“IXY D5,” waterproof Advanced Photo System camera with stylish design

Along with the emphasis on compactness, somewhat unconventional models also made their debut. Among those, the “IXY D5″ camera introduced in November 1999 was waterproof down to five meters and incorporated an auto date function as well as six different flash modes such as slow-synch and underwater macro modes. Furthermore, with its rounded white-gold and clear-green body, a fresh and refined appearance was achieved. The “IXY D5″ was an all-purpose camera that would appeal to a host of users not only to those who love outdoor activities.

The Rapidly Advancing Digital World

“PowerShot Pro70,” targeted at users who love creative photography

“IXY DIGITAL,” the world’s smallest and lightest digital camera

The advances in digital cameras and digital video camcorders have been breathtaking since the mid ‘90s. Along with the advancement of computers and tele-communication networks, these products began playing the role of essential peripheral devices. In the field of digital cameras, Canon on the one hand introduced the super-high-end SLR models such as “EOS D2000″ in March of 1998 and the “EOS D6000″ in December of the same year, while on the other Canon introduced the compact digital cameras for the mass market. Released in April 1998, the “PowerShot A5,” having an 810,000-pixel CCD (Charge-Coupled Device) imaging sensor and using a CF as the recording media, gained popularity as a pocket-sized digital camera. In November of the same year, the “PowerShot Pro70″ made its debut. This model had a 1.68-megapixel CCD and aperture priority AE, targeting at those interested in creative photography. In May 2000, Canon introduced the digital version of the best-selling “IXY” Advanced Photo System camera, the “IXY DIGITAL.” The digitized version of “IXY,” while keeping the “IXY” body size, had a 2.11-megapixel CCD. It was the world’s smallest and lightest digital camera (with optical zoom lens in the 2-megapixel CCD class). It was an immediate hit, taking top market share.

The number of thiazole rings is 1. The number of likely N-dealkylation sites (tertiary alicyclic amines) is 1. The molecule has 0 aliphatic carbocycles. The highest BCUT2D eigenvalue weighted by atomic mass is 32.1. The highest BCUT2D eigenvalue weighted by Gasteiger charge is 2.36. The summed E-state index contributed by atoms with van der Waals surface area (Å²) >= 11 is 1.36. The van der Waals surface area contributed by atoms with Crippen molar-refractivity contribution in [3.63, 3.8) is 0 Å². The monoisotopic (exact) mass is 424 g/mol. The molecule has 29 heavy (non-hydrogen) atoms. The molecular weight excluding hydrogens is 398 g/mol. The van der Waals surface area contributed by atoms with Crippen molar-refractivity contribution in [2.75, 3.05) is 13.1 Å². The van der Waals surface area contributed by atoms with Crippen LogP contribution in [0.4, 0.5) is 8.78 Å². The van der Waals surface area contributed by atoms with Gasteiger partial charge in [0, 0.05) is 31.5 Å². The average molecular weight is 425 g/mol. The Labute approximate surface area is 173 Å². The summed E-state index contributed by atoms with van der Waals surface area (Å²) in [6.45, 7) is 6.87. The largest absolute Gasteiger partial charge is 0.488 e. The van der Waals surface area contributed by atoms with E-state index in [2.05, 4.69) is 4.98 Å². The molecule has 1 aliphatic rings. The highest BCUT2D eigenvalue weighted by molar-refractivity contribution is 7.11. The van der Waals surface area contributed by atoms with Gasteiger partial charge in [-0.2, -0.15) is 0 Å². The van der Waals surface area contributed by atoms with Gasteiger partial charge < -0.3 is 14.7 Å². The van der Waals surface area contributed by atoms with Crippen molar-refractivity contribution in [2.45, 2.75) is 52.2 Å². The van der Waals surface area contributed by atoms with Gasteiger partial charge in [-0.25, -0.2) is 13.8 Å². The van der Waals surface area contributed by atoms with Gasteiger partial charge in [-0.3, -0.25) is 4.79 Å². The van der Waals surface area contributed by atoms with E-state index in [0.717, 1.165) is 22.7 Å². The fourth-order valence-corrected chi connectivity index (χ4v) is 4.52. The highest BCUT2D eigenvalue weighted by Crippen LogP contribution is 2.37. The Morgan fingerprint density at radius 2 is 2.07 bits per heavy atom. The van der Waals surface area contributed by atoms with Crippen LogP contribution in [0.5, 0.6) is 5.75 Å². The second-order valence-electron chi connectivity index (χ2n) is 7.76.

In October 1998, four companies including Canon, Eastman Kodak, Fuji Photo Film, and Matsushita Electric Industrial, jointly announced a new standard digital printing format called DPOF (Digital Print Order Format). For digital printing, each manufacture had so far had different rules to specify images and the number of prints. The DPOF standard is an attempt to standardize the specifications of digital printing, thereby minimizing cumbersome print ordering processes at the digital service photo-labs as well as for personal printing.

Prosperous Digital Image Media

“PV1,” a digital camcorder intended for family use